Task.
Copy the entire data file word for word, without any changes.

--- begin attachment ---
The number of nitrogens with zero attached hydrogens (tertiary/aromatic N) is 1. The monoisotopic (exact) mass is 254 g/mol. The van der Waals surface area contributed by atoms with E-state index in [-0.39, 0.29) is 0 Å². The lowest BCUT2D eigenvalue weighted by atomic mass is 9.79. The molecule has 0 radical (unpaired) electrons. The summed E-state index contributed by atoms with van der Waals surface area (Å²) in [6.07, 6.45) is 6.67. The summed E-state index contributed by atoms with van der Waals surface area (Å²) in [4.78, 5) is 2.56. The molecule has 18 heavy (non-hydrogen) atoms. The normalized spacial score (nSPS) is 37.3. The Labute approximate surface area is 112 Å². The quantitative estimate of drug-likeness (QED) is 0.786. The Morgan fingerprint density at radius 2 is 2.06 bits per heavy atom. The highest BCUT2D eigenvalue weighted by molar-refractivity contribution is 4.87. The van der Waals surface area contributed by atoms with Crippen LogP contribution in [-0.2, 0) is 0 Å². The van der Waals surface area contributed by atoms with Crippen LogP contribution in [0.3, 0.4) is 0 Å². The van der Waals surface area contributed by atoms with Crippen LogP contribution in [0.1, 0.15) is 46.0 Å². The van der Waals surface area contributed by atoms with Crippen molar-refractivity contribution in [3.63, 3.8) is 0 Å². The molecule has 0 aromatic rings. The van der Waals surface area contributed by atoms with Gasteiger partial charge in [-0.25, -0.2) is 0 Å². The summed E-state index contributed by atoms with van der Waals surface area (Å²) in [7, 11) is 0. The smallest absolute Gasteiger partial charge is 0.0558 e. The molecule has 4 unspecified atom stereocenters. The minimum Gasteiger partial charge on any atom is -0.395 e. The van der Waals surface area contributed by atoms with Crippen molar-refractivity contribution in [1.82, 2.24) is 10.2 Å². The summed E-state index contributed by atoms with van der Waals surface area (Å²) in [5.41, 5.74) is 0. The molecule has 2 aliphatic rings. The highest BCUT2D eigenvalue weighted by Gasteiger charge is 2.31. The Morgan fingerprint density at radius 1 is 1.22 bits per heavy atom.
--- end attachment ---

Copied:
The number of nitrogens with zero attached hydrogens (tertiary/aromatic N) is 1. The monoisotopic (exact) mass is 254 g/mol. The van der Waals surface area contributed by atoms with E-state index in [-0.39, 0.29) is 0 Å². The lowest BCUT2D eigenvalue weighted by atomic mass is 9.79. The molecule has 0 radical (unpaired) electrons. The summed E-state index contributed by atoms with van der Waals surface area (Å²) in [6.07, 6.45) is 6.67. The summed E-state index contributed by atoms with van der Waals surface area (Å²) in [4.78, 5) is 2.56. The molecule has 18 heavy (non-hydrogen) atoms. The normalized spacial score (nSPS) is 37.3. The Labute approximate surface area is 112 Å². The quantitative estimate of drug-likeness (QED) is 0.786. The Morgan fingerprint density at radius 2 is 2.06 bits per heavy atom. The highest BCUT2D eigenvalue weighted by molar-refractivity contribution is 4.87. The van der Waals surface area contributed by atoms with Crippen LogP contribution in [-0.2, 0) is 0 Å². The van der Waals surface area contributed by atoms with Crippen LogP contribution in [0.3, 0.4) is 0 Å². The van der Waals surface area contributed by atoms with Crippen LogP contribution in [0.1, 0.15) is 46.0 Å². The van der Waals surface area contributed by atoms with Crippen molar-refractivity contribution in [3.63, 3.8) is 0 Å². The molecule has 0 aromatic rings. The van der Waals surface area contributed by atoms with Gasteiger partial charge in [-0.25, -0.2) is 0 Å². The summed E-state index contributed by atoms with van der Waals surface area (Å²) in [7, 11) is 0. The smallest absolute Gasteiger partial charge is 0.0558 e. The molecule has 4 unspecified atom stereocenters. The minimum Gasteiger partial charge on any atom is -0.395 e. The van der Waals surface area contributed by atoms with Crippen molar-refractivity contribution in [1.82, 2.24) is 10.2 Å². The summed E-state index contributed by atoms with van der Waals surface area (Å²) in [5.41, 5.74) is 0. The molecule has 2 aliphatic rings. The highest BCUT2D eigenvalue weighted by Gasteiger charge is 2.31. The Morgan fingerprint density at radius 1 is 1.22 bits per heavy atom.